First Drive > 2013 Bentley Continental GT V8
Four fewer cylinders, but so much more
Review by Mark Hacking. Photos by Bentley
Los Arcos, Spain — With the ever-increasing emphasis on the environment and oil reserves, it’s no wonder that alternative-fuel vehicles are seen as the answer to a solution that will be needed down the road. But it’s also worth noting that there are some pretty sharp minds out there working on optimizing the performance of the good, ol’ internal combustion engine—and the 2013 Bentley Continental GT V8 provides ample proof of this fact.
The GT V8 is armed with (you guessed it) a V8 engine, twin-turbocharged in this case. This V8 takes the place of the twin-turbo W12 that has been fitted to every Bentley Continental since the debut of the original back in 2003. Armed with 500 horsepower, the GT V8 is a fair amount off the pace set by the W12 in standard specification, which develops 589 horsepower.
Understandably, then, the V8 delivers a slightly more leisurely driving experience; it takes 4.8 seconds for the sprint to 100 km/h versus 4.6 seconds for the W12 and the car’s top speed is a “measly” 303 km/h (318 for the W12). But in the grand scheme of things, this difference is negligible—particularly when you consider the astonishing 40% gain in fuel efficiency by the GT V8 over the other Continental models.
This slick bit of engineering has been achieved through a number of means. First, by downsizing from 12 cylinders to eight, there has been a corresponding reduction in weight. The V8 is also calibrated to run on just four cylinders when not under significant load. In addition, the Bentley benefits from low rolling resistance tires, an energy recuperation system that charges the battery under deceleration and an 8-speed automatic transmission.
Out on public roads, the GT V8 ran beautifully; there was no sense I was behind the wheel of a de-tuned version of the Continental. The V8 engine is robust and its performance is punctuated by a downright nasty exhaust note. Further, the transmission was smooth and seamless in either fully automatic or manual mode. Lastly, the all-wheel drive system proved its worth on the tight roads of Northern Spain, especially when one of those roads was hit with snow.
The drive event also included a track test at the Circuito de Navarra, a very challenging course that places an emphasis on braking and high-speed stability. The driving dynamics of the super-coupe were very refined. The all-wheel drive system features a 40/60 front/rear distribution of power, so the Bentley responds like a traditional, rear-wheel drive sports coupe. The traction control system on the Continental has also been recalibrated to allow for more aggressive driving.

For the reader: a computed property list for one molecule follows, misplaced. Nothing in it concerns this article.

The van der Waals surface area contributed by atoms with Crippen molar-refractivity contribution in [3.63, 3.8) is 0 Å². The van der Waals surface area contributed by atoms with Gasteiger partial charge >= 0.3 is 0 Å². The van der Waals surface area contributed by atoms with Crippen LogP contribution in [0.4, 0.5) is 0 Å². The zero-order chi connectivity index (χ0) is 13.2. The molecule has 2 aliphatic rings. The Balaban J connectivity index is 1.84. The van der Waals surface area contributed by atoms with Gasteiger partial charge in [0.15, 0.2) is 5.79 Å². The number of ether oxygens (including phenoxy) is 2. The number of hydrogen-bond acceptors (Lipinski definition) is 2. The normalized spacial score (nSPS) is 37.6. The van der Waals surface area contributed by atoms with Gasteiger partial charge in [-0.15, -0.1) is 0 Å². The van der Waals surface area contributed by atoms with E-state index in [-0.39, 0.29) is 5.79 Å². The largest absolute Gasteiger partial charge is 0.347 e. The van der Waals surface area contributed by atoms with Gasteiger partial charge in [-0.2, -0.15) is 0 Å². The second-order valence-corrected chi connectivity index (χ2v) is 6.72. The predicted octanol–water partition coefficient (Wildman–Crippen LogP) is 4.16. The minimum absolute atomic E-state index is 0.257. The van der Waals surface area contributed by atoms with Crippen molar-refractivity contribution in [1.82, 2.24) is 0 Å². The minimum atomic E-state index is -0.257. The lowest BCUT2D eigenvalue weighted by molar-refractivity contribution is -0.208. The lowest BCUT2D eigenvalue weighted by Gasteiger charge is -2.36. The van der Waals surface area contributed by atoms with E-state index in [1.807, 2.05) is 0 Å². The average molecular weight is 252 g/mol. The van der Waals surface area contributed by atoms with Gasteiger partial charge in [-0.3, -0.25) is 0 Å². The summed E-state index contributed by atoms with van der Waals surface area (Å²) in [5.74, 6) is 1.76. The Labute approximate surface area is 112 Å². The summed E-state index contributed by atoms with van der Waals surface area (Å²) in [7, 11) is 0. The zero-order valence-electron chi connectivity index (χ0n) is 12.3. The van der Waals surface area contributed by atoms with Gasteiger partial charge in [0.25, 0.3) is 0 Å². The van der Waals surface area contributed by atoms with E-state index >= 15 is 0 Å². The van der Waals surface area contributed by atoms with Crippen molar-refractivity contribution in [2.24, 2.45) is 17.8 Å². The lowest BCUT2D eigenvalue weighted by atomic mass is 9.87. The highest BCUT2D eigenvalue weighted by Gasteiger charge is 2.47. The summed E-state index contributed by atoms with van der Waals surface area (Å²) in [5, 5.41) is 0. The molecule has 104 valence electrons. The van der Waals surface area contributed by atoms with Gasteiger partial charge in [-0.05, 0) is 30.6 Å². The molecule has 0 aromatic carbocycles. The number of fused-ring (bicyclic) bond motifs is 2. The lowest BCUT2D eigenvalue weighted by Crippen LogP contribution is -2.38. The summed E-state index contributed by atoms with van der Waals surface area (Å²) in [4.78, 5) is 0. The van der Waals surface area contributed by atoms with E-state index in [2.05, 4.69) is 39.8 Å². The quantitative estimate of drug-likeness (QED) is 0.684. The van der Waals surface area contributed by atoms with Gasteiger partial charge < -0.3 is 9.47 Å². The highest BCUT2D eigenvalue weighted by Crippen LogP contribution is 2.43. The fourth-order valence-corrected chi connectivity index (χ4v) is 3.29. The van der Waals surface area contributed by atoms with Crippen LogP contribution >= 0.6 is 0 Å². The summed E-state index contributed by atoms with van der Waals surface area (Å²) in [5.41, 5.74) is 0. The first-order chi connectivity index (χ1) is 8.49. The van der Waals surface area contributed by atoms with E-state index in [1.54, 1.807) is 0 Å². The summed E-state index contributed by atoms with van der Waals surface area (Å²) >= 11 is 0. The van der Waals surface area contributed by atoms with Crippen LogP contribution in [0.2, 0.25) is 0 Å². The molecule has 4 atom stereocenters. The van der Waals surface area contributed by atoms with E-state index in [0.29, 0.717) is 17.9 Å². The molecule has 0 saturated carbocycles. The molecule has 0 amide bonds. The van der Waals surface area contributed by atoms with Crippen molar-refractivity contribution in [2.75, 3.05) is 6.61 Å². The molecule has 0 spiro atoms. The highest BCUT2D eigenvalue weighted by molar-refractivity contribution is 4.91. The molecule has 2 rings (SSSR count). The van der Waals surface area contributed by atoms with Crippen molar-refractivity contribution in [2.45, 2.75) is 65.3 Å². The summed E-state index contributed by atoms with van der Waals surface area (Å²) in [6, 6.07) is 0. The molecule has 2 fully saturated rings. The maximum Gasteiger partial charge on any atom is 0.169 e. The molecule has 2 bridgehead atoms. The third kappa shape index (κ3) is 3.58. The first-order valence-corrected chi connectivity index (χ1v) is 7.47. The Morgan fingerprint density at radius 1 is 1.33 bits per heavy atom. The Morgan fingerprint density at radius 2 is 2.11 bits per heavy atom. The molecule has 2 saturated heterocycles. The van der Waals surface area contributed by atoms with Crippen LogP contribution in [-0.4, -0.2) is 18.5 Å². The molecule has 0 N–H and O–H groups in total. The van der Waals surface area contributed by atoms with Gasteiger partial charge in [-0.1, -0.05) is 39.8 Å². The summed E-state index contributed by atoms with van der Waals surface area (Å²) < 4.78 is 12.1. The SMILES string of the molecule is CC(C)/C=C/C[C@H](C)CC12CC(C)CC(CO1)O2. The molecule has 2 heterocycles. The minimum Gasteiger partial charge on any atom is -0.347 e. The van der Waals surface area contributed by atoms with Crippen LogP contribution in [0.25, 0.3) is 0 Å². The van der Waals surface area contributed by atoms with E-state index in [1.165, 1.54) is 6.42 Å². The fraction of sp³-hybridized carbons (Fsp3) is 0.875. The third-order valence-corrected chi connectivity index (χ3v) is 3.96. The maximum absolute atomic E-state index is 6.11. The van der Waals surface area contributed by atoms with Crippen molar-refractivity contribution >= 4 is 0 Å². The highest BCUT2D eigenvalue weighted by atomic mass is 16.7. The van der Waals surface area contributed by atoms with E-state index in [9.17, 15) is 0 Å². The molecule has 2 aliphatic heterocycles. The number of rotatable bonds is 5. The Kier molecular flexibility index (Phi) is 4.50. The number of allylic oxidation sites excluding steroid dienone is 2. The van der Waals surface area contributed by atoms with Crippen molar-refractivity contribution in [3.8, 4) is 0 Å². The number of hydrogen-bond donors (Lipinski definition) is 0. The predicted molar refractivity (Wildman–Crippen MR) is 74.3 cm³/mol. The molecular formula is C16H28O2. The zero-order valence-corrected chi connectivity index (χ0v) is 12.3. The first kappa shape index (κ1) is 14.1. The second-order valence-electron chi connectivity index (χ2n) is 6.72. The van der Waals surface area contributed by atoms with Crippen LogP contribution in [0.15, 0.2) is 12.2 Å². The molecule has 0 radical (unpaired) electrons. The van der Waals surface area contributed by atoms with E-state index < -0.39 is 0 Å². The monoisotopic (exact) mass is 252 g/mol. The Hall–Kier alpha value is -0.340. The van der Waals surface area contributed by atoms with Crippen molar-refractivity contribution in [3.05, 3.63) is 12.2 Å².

This V8 takes the place of the twin-turbo W12 that has been fitted to every Bentley Continental since the debut of the original back in 2003.
On track, the transmission proved to be, in a word, frustrating. Even in manual mode, the gears would switch of their own accord rather than waiting for the driver to take action. Call me a contrarian, but I believe a truly sporting vehicle would at least have one drive mode that kept the engine bouncing off the rev limiter until the driver made a move.
The car also a real stickler when it came to downshifting; approaching a corner at speed always took more care than expected because the engine would, for example, refuse to go from third gear to second at 80 km/h, but was happy to respond at 79 km/h.
Of course, close to 100% of the car’s drivers will toss it into full automatic mode and let the transmission do all the work—every time. But even some of those drivers would want to know that there’s some race-inspired thinking in there somewhere. Or maybe I’m wrong.
In terms of visual cues, the Continental GT V8 features a lower front bumper, gloss black front grille, figure-8 tailpipe treatment and robust red badges with the flying B logo. Inside, the new Continental sports a few differences, some seemingly made in the name of cost savings: a cloth headliner, shortened centre console, single front armrest and rear bench seat. Of course, as per Bentley policy, the GT V8 will be available with any number of bespoke touches that would then send the price skyrocketing once again.
All told, despite the disappointing experience with the transmission on the track, the 2013 Bentley Continental V8 GT is an inspired premium sports coupe. The slight hit in engine performance is easily offset by the gains in fuel efficiency. Not only that, this version of the Continental will be 10-15% less expensive than the W12 in markets around the world—still expensive at around $200,000, but a bargain nonetheless.